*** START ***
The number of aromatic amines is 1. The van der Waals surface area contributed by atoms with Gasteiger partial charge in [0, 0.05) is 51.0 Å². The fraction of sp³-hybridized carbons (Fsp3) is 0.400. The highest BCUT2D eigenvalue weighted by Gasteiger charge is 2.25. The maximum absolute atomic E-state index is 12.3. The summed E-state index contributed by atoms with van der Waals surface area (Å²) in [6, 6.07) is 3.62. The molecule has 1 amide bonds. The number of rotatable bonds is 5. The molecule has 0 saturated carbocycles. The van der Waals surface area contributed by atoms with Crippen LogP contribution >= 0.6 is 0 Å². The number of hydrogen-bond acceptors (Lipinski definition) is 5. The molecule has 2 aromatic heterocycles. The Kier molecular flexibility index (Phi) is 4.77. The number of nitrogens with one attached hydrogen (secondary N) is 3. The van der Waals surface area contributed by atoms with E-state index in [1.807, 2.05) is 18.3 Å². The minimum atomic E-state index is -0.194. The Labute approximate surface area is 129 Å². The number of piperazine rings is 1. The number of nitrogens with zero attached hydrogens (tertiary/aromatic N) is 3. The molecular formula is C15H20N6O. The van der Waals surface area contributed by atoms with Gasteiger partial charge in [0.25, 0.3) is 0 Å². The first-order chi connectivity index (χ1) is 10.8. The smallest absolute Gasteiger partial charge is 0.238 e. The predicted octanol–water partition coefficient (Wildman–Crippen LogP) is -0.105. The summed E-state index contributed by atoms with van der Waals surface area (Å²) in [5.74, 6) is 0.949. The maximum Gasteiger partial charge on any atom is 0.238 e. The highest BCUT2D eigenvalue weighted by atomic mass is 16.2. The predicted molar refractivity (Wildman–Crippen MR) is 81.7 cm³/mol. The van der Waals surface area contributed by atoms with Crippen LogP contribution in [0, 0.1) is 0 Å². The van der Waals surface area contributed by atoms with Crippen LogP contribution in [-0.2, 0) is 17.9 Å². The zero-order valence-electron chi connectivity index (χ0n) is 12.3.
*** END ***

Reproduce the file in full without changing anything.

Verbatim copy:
The number of aromatic amines is 1. The van der Waals surface area contributed by atoms with Gasteiger partial charge in [0, 0.05) is 51.0 Å². The fraction of sp³-hybridized carbons (Fsp3) is 0.400. The highest BCUT2D eigenvalue weighted by Gasteiger charge is 2.25. The maximum absolute atomic E-state index is 12.3. The summed E-state index contributed by atoms with van der Waals surface area (Å²) in [6, 6.07) is 3.62. The molecule has 1 amide bonds. The number of rotatable bonds is 5. The molecule has 0 saturated carbocycles. The van der Waals surface area contributed by atoms with Crippen LogP contribution >= 0.6 is 0 Å². The number of hydrogen-bond acceptors (Lipinski definition) is 5. The molecule has 2 aromatic heterocycles. The Kier molecular flexibility index (Phi) is 4.77. The number of nitrogens with one attached hydrogen (secondary N) is 3. The van der Waals surface area contributed by atoms with E-state index in [1.807, 2.05) is 18.3 Å². The minimum atomic E-state index is -0.194. The Labute approximate surface area is 129 Å². The number of piperazine rings is 1. The number of nitrogens with zero attached hydrogens (tertiary/aromatic N) is 3. The molecular formula is C15H20N6O. The van der Waals surface area contributed by atoms with Gasteiger partial charge in [0.25, 0.3) is 0 Å². The first-order chi connectivity index (χ1) is 10.8. The smallest absolute Gasteiger partial charge is 0.238 e. The predicted octanol–water partition coefficient (Wildman–Crippen LogP) is -0.105. The summed E-state index contributed by atoms with van der Waals surface area (Å²) in [5.74, 6) is 0.949. The maximum Gasteiger partial charge on any atom is 0.238 e. The highest BCUT2D eigenvalue weighted by atomic mass is 16.2. The predicted molar refractivity (Wildman–Crippen MR) is 81.7 cm³/mol. The van der Waals surface area contributed by atoms with Crippen LogP contribution in [0, 0.1) is 0 Å². The van der Waals surface area contributed by atoms with Crippen LogP contribution in [-0.2, 0) is 17.9 Å². The zero-order valence-electron chi connectivity index (χ0n) is 12.3.